The Bible tells us that God is close to the broken hearted, and the Holy Spirit is called by Jesus ‘the comforter’. One of the great things we can do as a prophetic people is mediate God’s comfort and hope to a broken world. Jeremiah’s words of comfort have been applied and brought re-assurance to millions of people since they were first recorded. How do we unlock the power of comfort and hope in our world today
We challenge and confront people we love. Jeremiah’s love for his people reflects the love of God for his chosen ‘bride’ as He calls the Jewish nation. The confrontation is strong however! What gives us the authority to confront and how do we do it appropriately?
Jeremiah lived through the final years of the nation of Judah from the era of the decline of Assyrian power through to the Babylonian captivity of the Jewish people. He was as a young man when called, and lived through the reigns of four kings (from Josiah to Zedekiah) over a turbulent forty-year period. What can we learn about Jeremiah's calling to respond in a time of crisis?
God speaks to us in many ways 1. through creation (Rom 1v20), 2. through scripture (2 Tim 3v14-17), 3. through Jesus - the word made flesh (John 1v1-2, 14, Hebrews 1v1-3), 4. through the Sprit (prophecy)
The Bible is God's written word to us. Do we feel confident in how to read and apply it? Giving personal example, show how God's word revives the soul, brings wisdom for living, gives joy to the heart and gives guidance, lighting our path in life (Psalm 19v7-11). How do we apply the promises of God from the Bible in our lives (2 Cor 1v20)?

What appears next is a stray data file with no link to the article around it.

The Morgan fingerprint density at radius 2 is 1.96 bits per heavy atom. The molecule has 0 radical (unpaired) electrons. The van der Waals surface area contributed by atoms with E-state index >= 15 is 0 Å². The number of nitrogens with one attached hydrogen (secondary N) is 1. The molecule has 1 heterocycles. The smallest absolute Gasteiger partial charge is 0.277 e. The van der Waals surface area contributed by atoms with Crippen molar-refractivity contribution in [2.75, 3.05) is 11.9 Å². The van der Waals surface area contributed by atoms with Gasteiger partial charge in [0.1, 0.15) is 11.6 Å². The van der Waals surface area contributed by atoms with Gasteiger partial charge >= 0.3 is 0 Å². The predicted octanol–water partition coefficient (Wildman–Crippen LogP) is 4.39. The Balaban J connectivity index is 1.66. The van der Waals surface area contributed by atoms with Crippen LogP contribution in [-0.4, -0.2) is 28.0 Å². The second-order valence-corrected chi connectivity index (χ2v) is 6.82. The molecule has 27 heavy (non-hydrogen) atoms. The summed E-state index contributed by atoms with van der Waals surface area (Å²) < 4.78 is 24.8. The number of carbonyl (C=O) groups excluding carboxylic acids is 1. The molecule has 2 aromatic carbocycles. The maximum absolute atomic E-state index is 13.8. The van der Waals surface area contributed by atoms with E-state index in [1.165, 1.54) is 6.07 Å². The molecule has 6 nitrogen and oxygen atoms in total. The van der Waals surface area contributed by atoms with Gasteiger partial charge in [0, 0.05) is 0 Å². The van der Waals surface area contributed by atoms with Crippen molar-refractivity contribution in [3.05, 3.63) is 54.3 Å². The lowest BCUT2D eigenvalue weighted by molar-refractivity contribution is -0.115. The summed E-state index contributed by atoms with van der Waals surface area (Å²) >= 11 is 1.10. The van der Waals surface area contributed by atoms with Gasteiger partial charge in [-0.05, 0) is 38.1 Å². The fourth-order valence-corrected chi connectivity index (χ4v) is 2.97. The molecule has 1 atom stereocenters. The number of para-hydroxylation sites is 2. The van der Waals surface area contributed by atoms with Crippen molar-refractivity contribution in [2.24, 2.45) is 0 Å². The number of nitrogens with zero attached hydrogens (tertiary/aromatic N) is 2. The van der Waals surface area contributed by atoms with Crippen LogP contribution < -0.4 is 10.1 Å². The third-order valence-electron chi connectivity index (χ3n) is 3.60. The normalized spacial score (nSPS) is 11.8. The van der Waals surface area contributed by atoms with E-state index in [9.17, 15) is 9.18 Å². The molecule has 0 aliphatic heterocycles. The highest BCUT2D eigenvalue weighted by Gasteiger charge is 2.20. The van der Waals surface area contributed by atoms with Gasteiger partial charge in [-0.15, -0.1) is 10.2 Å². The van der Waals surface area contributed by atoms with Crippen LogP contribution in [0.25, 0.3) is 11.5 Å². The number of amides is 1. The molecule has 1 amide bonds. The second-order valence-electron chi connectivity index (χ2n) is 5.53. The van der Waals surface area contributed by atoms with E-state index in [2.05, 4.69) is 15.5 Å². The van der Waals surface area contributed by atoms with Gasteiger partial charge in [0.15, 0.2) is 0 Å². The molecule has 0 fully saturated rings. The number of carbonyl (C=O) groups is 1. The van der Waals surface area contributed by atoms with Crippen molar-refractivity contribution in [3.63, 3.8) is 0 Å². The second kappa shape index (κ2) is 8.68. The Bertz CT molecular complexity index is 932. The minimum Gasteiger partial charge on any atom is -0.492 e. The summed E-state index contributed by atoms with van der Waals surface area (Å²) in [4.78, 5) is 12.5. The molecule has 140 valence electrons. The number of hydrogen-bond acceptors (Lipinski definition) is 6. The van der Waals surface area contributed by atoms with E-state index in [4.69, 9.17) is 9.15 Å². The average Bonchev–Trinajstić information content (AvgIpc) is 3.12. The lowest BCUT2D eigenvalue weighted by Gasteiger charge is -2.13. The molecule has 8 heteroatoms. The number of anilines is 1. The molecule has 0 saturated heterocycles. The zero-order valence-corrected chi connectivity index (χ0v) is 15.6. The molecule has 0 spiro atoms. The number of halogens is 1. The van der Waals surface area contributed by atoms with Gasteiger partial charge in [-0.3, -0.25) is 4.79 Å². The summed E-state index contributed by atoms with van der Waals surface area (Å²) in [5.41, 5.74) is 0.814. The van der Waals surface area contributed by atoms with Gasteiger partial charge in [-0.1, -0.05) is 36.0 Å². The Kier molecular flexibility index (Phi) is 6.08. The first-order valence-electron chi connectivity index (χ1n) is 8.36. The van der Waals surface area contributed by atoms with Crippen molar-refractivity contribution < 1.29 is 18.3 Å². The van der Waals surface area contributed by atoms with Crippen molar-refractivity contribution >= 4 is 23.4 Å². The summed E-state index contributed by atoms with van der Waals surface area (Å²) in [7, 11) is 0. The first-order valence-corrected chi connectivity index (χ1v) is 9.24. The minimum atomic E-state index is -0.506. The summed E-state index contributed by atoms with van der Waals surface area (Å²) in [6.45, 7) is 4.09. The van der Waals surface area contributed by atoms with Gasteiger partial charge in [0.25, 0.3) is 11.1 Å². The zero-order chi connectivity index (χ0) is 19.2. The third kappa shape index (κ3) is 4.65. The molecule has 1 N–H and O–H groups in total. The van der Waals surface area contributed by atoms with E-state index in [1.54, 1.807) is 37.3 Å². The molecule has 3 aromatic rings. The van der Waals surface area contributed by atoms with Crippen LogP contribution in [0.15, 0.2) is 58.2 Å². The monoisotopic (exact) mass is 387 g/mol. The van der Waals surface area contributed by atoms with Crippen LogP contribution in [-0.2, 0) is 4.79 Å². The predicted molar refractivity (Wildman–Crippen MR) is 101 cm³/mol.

One of our church distinctives is "Everyone a minister", but does everyone feel confident to minister? During the talk revisit the biblical idea that everyone is a minister and that we all have different gifts to use (Rom 12, Ephesians 4)
Paul was confident as he ministered to Christians in places like Corinth that he was ministering life rather than "law that kills". How do we avoid legalism in ministry?
It's not "our" ministry, it is the Spirit's ministry, that gives life. How do we minister in the power of the Holy Spirit? (1 Cor 12)
In a multi-cultural society, do we have confidence in Jesus, his unique claim to be the one who brings us to know God as father (John 14v6), the one who ultimately reveals what God is like (Col 2v9), the one who can empathise with our humanity (Heb 4v14-16) and the only one through whom salvation and forgiveness comes (Acts 4v12)?
Do we have confidence that Jesus is the wisest person who ever lived and that we would be wise to make him Lord of every aspect of our lives?
At times we can feel that we are confident in God as Father and Jesus as our Saviour and Lord, but we can be unsure about the Holy Spirit and how He works in our lives.
Do we have confidence in who God is, how he works and the life he gives? At the start of this series looking at 2 Corinthians, Paul introduces the book by describing God as 1. God our Father, 2. Father of our Lord Jesus Christ, 3. Father of compassion, 4. God of all comfort.
God is relational rather than the more static Greek view, therefore we can have confidence that he loves us as a Father, he has plans and dreams for our lives, listens to our prayers and speaks to us.